IMAGE: WIKIMEDIA COMMONS, KATY WARNERChronic users of acetaminophen (Tylenol) have a higher risk of developing blood cancer, according to a study published this week in the Journal of Clinical Oncology. The increased risk is small, but the finding adds to a growing body of literature that links cancer and painkillers (see last month's feature on the topic for more information). Previous work, for example, suggested that aspirin increases the chances of colon cancer survival, while also increasing the risk of bleeding ulcers, according to Reuters. It's still unclear, however, whether acetaminophen causes cancer, said study coauthor Emily White of the Fred Hutchinson Cancer Research Center in Seattle.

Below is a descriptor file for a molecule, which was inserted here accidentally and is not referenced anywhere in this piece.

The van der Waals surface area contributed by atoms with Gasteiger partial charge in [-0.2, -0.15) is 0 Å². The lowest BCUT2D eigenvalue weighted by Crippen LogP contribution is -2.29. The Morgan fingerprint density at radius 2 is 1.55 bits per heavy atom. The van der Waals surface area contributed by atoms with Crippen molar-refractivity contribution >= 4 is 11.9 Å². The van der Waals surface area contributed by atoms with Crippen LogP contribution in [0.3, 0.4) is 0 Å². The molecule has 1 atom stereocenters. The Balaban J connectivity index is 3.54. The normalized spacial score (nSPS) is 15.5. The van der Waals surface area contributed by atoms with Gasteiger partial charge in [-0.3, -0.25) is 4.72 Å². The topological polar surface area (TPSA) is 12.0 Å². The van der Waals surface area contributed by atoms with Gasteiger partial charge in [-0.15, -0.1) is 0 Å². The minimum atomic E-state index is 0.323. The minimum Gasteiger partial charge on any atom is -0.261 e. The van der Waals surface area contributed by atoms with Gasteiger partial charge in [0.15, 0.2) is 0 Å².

The National Institutes of Health is hosting a two-day conference on how the virus affects infants and children. The take-home message so far: microcephaly is but one of many potential problems for Zika-exposed fetuses.